I am happy to report that the reception of San Francisco Opera’s opening night audience of El último sueño was positively exuberant. The only cast member from the San Diego Opera production on Tuesday’s War Memorial stage was baritone Alfredo Daza as Diego Rivera, but this was San Diego’s production: conductor Roberto Kalb brought his expertise from the premiere production, as did stage director Lorena Maza. And Jorge Ballina’s brilliant, colorful set and Eloise Kazan’s radiant costumes filed the War Memorial Stage sumptuously. All of the opera’s vivid scenery and costumes were constructed at the San Diego Opera Scenic Studio and Costume Shop.
In truth, San Diego’s gorgeous production worked better at the War Memorial Opera House because its stage is not as wide as the San Diego Civic Theatre’s grand, multi-purpose stage, and the San Francisco stage proved particularly effective in focusing the opera’s dramatic action.
San Francisco Opera audiences are accustomed to experiencing new works. In September of the current 2022 — 2023 season, the company staged the world premiere of John Adams’ most recent opera Antony and Cleopatra, a co-commission with the Metropolitan Opera and Liceu Opera Barcelona. While I did not attend opening night of Antony and Cleopatra, on the evening when I attended this opera production, the audience reception was positive, but not nearly as effusive as the raucous ovations from the opening night audience for El último sueño de Frida y Diego.
San Francisco Opera assembled an impressive cast for its production. Daza, in excellent voice as Diego Rivera, was joined by Argentine mezzo-soprano Daniela Mack as Frida Kahlo and American countertenor Jake Ingbar as Leonardo. Each singer matched the conviction and vocal prowess of their counterparts in the San Diego premiere production—Guadalupe Paz and Key’mon W. Murrah—but Chilean soprano Yaritza Véliz took her role as Catrina, the Empress of the Underworld, to another level.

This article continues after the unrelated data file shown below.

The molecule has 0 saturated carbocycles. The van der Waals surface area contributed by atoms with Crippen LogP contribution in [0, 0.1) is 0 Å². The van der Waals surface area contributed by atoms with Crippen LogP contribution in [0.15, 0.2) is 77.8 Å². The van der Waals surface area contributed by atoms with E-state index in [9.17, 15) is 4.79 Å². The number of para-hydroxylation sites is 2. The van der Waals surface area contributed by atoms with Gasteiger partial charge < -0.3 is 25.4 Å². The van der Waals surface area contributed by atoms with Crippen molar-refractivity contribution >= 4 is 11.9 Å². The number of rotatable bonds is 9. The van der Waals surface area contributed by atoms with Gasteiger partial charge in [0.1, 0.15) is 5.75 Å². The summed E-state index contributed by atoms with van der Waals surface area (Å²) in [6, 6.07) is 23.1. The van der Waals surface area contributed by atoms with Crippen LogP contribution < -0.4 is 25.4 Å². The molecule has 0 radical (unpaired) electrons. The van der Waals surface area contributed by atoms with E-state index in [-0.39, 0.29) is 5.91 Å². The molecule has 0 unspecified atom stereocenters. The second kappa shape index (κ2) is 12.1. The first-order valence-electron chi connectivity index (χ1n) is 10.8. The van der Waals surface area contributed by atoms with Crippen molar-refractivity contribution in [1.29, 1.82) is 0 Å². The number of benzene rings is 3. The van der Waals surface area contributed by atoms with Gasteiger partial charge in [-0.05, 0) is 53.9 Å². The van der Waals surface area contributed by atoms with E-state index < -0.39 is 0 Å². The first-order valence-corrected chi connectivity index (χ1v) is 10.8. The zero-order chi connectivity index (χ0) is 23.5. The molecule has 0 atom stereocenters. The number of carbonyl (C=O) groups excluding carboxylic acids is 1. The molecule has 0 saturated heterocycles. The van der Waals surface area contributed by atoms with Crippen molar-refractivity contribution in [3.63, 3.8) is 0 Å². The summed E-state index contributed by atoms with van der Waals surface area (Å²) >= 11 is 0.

Véliz’s brilliant soprano imbued her character with spine-tingling authority that commanded the stage in her every appearance, and the audience’s reaction to Véliz at the curtain call indicated she was their favored singer of the production.
Lorena Maza tightened her stage direction to fit the War Memorial stage, and Victor Zapatero’s lighting adroitly moved the dramatic action, illuminating Ballina’s vivid sets, especially the resplendent opening scene in the cemetery glowing with votive candles, as well as Kazan’s bright costumes.
Frank’s intoxicating, highly inventive score with its vivid orchestration and supple vocal lines worked its magic on opening night, and it was a pleasure to follow Cruz’s Spanish text projected on the screens on either side of the stage, with the English translation projected on the narrow screen across the top of the stage. Appropriately, Frank and Cruz were vigorously welcomed on stage at the final curtain call.
The opera has traction: Los Angeles Opera will open its production of El último sueño de Friday y Diego on November 18, 2023.
San Francisco Opera presented this production of “El último sueño de Frida y Diego” at the War Memorial Opera House June 13 — 30, 2023. The June 13 performance was attended for this review.